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As the resident artist at EcoHealth, I pen verse these days inspired by the specter of future pandemics; for my dissertation at Amerika-Institut of LMU M√ľnchen, where I edit a weekly circular on poetry, I'm anatomizing the prosody of E. A. Robinson's sonnets—I also teach English, tutor composition, and lead a literary circle.

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Sonnets from the Portuguese

XLIII

by Elizabeth Barrett-Browning

How do I love thee? Let me count the ways.
I love thee to the depth and breadth and height
My soul can reach, when feeling out of sight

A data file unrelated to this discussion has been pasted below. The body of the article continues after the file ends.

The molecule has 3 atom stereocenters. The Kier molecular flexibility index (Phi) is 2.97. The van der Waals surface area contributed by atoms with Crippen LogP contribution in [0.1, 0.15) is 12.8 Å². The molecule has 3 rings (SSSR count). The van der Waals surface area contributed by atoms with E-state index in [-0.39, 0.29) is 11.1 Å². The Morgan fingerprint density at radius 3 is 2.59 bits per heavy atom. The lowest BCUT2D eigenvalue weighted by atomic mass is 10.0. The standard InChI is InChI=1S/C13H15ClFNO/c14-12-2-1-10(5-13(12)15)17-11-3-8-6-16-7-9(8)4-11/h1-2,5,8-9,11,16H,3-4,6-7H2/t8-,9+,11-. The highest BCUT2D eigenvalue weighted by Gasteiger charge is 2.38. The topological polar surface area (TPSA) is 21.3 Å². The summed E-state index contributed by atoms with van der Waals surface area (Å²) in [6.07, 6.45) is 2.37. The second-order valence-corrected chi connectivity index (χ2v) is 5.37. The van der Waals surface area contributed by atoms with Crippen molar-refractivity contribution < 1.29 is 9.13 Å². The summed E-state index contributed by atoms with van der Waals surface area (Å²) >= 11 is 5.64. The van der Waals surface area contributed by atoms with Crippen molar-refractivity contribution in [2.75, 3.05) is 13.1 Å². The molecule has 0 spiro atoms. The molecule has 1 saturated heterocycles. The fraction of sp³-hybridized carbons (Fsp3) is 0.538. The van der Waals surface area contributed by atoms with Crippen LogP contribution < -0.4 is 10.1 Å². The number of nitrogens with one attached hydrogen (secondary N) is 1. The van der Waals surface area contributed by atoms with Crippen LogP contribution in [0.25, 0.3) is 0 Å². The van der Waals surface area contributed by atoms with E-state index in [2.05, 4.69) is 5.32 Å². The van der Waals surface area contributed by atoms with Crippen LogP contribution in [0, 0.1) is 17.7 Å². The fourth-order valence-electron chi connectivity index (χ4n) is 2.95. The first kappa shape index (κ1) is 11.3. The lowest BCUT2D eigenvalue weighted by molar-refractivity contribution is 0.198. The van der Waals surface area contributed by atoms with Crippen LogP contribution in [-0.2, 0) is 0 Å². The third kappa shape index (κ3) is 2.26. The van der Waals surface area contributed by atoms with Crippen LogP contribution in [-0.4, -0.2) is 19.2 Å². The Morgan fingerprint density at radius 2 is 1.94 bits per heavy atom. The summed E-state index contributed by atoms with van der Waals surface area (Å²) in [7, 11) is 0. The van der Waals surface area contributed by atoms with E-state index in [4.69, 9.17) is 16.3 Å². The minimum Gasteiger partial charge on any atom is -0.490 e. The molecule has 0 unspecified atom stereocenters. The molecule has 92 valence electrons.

For the ends of being and ideal grace.
I love thee to the level of every day’s
Most quiet need, by sun and candle-light.
I love thee freely, as men strive for right;
I love thee purely, as they turn from praise.
I love thee with the passion put to use
In my old griefs, and with my childhood’s faith.
I love thee with a love I seemed to lose
With my lost saints. I love thee with the breath,
Smiles, tears, of all my life; and, if God choose,
I shall but love thee better after death.

Note:  A recitation can be heard here.

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